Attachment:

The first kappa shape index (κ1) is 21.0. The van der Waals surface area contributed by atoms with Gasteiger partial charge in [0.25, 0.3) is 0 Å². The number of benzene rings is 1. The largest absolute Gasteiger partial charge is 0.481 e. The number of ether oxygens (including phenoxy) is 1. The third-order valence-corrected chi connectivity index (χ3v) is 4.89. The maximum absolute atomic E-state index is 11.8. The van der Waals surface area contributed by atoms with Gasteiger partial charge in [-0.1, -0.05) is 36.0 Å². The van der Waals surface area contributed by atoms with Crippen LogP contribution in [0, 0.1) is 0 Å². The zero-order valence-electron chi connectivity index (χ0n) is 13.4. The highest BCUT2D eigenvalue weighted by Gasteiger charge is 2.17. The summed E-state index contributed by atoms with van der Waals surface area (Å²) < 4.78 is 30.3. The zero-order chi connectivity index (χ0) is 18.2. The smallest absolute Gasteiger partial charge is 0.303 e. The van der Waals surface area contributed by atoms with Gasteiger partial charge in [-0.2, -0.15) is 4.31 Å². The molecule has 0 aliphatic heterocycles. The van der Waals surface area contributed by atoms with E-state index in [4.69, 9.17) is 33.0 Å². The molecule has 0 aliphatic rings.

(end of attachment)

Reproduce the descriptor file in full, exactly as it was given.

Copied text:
The first kappa shape index (κ1) is 21.0. The van der Waals surface area contributed by atoms with Gasteiger partial charge in [0.25, 0.3) is 0 Å². The number of benzene rings is 1. The largest absolute Gasteiger partial charge is 0.481 e. The number of ether oxygens (including phenoxy) is 1. The third-order valence-corrected chi connectivity index (χ3v) is 4.89. The maximum absolute atomic E-state index is 11.8. The van der Waals surface area contributed by atoms with Gasteiger partial charge in [-0.1, -0.05) is 36.0 Å². The van der Waals surface area contributed by atoms with Crippen LogP contribution in [0, 0.1) is 0 Å². The zero-order valence-electron chi connectivity index (χ0n) is 13.4. The highest BCUT2D eigenvalue weighted by Gasteiger charge is 2.17. The summed E-state index contributed by atoms with van der Waals surface area (Å²) < 4.78 is 30.3. The zero-order chi connectivity index (χ0) is 18.2. The smallest absolute Gasteiger partial charge is 0.303 e. The van der Waals surface area contributed by atoms with Gasteiger partial charge in [-0.2, -0.15) is 4.31 Å². The molecule has 0 aliphatic heterocycles. The van der Waals surface area contributed by atoms with E-state index in [4.69, 9.17) is 33.0 Å². The molecule has 0 aliphatic rings.